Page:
Veerashaiva religion founded by the Saint poet Basavanna and his great contemporaries in the twelfth century has developed a number rituals and practices over a period of time. Many of them have risen to the level of folk arts and practiced by large communities all over Karnataka. These rituals are often rooted in mythology and are related to the history of this religion also. Some of them are militant and they reflect the tensions that prevailed among different communities in medieval Karnataka. Veerabhadra kunita also has evolved over a period of time and it has developed regional variants as well. Veerabhadra Kunita, (vIraBadra kuNita) (ವೀರಭದ್ರ ಕುಣಿತ) Veeragase, (vIragAse) (ವೀರಗಾಸೆ) Puravantike (puravantike) (ಪುರವಂತಿಕೆ) and Kasekunita (kAse kuNita) (ಕಾಸೆ ಕುಣಿತ) are the variants that could be studied as parts of a continuum.

All these practices have their origin in the story of Veerabhadra who was created by Shiva in order to kill Dakshabrahma who in turn was responsible for the death of ‘sati’, his daughter and Shiva’s wife. Veerabhadra sets out to destroy the ‘Yajna’ and kill Daksha if he does not repent his behaviour and asks for pardon. This story as well as the valour and rage of Veerabhadra are enacted in a militant manner by artists who are trained in these performances. Actually these artistic skills are handed over from generation to generation. Interestingly, this dance is held in Goa also.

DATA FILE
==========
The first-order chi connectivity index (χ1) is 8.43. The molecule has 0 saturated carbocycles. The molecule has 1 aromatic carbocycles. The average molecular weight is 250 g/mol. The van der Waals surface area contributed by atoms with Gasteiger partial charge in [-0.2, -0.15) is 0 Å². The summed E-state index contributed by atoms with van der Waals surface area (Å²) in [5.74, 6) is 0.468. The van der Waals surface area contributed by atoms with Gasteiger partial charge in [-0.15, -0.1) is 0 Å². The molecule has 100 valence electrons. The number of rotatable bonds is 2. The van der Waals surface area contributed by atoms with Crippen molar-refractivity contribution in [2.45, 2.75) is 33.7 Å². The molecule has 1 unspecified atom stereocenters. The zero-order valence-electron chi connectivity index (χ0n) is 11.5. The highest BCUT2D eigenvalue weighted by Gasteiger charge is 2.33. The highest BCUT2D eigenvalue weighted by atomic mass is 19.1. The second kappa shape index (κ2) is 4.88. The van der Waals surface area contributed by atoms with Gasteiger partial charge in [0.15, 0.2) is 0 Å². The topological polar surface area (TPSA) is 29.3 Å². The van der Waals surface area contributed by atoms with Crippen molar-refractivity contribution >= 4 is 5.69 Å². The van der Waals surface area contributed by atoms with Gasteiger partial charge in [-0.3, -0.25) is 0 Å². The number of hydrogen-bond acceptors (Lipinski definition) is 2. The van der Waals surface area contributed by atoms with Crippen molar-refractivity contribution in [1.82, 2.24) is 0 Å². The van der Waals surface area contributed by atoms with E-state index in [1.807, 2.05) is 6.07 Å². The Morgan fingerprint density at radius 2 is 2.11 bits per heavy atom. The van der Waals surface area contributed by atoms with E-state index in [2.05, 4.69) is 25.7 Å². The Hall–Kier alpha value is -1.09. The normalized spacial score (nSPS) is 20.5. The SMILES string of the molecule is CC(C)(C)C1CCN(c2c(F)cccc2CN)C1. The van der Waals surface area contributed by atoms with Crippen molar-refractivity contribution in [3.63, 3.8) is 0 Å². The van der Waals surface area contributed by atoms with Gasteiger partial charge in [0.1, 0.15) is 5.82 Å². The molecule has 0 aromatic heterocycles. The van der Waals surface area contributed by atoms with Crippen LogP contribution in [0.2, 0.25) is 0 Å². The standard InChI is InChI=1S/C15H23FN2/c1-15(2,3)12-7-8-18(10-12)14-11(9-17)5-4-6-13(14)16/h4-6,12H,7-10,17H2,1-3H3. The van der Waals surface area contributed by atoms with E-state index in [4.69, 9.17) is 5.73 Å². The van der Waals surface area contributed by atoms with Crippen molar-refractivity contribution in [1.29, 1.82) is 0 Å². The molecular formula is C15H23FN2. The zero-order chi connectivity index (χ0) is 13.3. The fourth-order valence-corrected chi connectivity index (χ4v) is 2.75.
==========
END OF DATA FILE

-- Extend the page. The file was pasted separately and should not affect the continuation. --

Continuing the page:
Veerabhadra Kunita is perhaps the earliest form of this religious art. This is known as ‘lingaveera’ or ‘lingabeera kunita’ in South Karnataka. This is performed by a single artist. His costume is awe inspiring, He wears a red shirt, red dhoti, (kacce) a waist band, an icon of Rudra on the chest, jingling anklets, equally tumultuous knee bands, (gaggara) and he wears a ‘Chowri’ (Wig) that tapers down the hind part of his head. He brandishes a jingling sword (tOpada) in his right hand. A knife called ‘muLLAmbu’ adorns his left hand. Even his eye brows are painted red. His fore head is smeared with Vibhuti and Kunkum. He dances in a frenzied manner. The dance is supported by ‘karaDe’ and ‘camALa’ in the back ground. The dance is interrupted by a narration which encompasses the story of Veerabhadra and praising of Shiva. Most of the Vaidic and pots vaidic gods are derided and rediculed and the acts of Veerabhadra are enacted in a militant manner. The narration in rhythmic and rhyming prose is called ‘oDapu hELuvudu’. These narrations are also called ‘khaDga’. Occasionally they perform miraculous acts like holding burning camphor on their palms and tongue. This dance is performed on festive occasions such as Shivaratri, gAuri habba, and yugaadi and also on other occasions when Shiva is worshipped. They are also invited by Veerashaiva families to their residences and the performance are presented.


Further Reading and Links:

1.     veerabhadra kunitha



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